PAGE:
Solely cutting emissions would not be enough, and India needs the private sector to mediate and provide visible financing solutions to the world’s biggest climate change problems. With the Biden administration, India can expect a greater deal of cooperation backed by economic ties.

However, Biden will need strong support from Congress in making the dreams of clean energy a reality. If the Republicans capture control of Congress in 2022, the whole climate change agenda might go for a toss. On the Indian side, if its economy does not do well, it might also derail the country’s agenda.

READ: World War III is here, and we are asleep at the wheel (August 27, 2020)

The giant economies can support the promise of creating a sustainable world by building economic foundations. Bilateral investment, trade and developing clean energy products like clean hydrogen can benefit the economies of both countries. In fact, renewable energy is a cheap option at present. It is more affordable to make a solar farm in India and thus can attract lots of investment in this area.

Seizing the market for clean energy could be a huge opportunity for India, given the fact they receive generous capital for the initial investment. The US can benefit from this symbiotic relationship and invest in India to help achieve the goal.

Considering the concept of equity, the COP26 signatories correctly agreed to phase out coal-powered generation in the 2030s for the richer countries and 2040s for the poorer nations. The development of switching to new resources will tremendously help countries make progress in using cleaner methods, while the host country and investors make huge profits.

Read more columns by Rajesh Mehta

The idea of a sustainable world is good for all, but backing it with an economic incentive is an even better deal to attract support. Though India and China did not include themselves in this phase-out deal, the argument of equity explains the reason.  Any world order can come into force only when the superpowers support it, China has been a silent player and missing in action.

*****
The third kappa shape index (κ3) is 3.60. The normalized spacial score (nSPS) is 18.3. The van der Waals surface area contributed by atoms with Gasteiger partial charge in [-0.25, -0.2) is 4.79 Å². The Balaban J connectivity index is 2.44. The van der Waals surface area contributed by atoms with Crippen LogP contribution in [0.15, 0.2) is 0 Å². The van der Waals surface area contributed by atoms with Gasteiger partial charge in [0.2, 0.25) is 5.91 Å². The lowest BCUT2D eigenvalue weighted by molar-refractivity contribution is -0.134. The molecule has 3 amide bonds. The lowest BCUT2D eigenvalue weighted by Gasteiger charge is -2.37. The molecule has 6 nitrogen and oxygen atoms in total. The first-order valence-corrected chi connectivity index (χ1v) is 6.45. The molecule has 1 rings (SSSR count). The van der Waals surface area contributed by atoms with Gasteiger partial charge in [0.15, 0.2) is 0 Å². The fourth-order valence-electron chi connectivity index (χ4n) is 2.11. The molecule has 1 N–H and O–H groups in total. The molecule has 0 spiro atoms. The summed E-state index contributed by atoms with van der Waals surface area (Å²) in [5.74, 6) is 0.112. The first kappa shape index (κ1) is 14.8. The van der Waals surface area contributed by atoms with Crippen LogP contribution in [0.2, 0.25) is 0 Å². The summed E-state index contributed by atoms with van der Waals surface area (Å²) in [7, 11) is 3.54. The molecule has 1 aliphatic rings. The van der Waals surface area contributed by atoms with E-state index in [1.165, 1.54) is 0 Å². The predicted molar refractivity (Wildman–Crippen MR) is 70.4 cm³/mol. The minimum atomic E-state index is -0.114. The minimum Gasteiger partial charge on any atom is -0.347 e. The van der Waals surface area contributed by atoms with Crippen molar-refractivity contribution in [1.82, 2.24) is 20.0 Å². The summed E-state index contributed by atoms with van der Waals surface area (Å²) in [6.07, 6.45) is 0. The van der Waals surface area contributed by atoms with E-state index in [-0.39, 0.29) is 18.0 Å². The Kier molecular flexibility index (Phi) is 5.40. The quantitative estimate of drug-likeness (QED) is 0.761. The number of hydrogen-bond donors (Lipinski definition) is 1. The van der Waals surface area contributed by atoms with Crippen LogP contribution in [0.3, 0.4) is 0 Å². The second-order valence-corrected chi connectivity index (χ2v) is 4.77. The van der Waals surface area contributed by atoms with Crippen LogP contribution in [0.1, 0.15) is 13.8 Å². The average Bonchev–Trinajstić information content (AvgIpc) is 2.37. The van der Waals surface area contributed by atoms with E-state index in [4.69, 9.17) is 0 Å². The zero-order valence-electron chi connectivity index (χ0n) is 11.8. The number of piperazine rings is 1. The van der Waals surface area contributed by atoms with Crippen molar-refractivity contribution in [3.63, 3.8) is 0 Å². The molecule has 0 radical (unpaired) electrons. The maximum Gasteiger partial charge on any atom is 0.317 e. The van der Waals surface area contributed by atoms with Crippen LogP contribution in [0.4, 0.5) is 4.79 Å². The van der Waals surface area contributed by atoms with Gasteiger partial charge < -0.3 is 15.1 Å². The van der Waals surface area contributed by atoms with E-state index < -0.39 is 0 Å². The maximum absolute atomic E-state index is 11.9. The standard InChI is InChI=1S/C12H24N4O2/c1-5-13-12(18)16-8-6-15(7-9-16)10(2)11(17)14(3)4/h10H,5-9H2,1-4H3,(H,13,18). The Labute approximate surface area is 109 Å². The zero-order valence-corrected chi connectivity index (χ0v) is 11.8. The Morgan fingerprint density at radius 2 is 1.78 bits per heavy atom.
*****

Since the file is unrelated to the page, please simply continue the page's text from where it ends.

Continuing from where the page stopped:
China, which is responsible for emitting 10.2 billion metric tons of CO2 — nearly twice as much as the US — representing nearly 28% of global emissions, backed off from making any major announcements. This geopolitics spoils the climate change action agendas and creates new problems. Without the support of China, the developments made by other countries lose their significance.

Talking about India, it can play a vital role in bringing other South Asian countries on board and pitching its neighbors to spur developments in dealing with climate change. Also, India has resources and can act as the host country, while the US can act as a significant investor. After the COP26, there is yet to be seen how these volunteering initiatives will add in terms of moderating temperature rises.

There remains a lot of mysteries and an attempt to convince other emerging economies to join hands in this climate change convention. India and some other countries made some unexpectedly brilliant remarks in COP26, taking action is what is left. All we can do is closely observe the next steps taken at high commission meetings and developments in the coming weeks.

(Rajesh Mehta is a leading consultant and columnist working on Market Entry, Innovation and Public Policy. Deshna Jain is a student researcher with keen interests in public policy, international relations and economics.)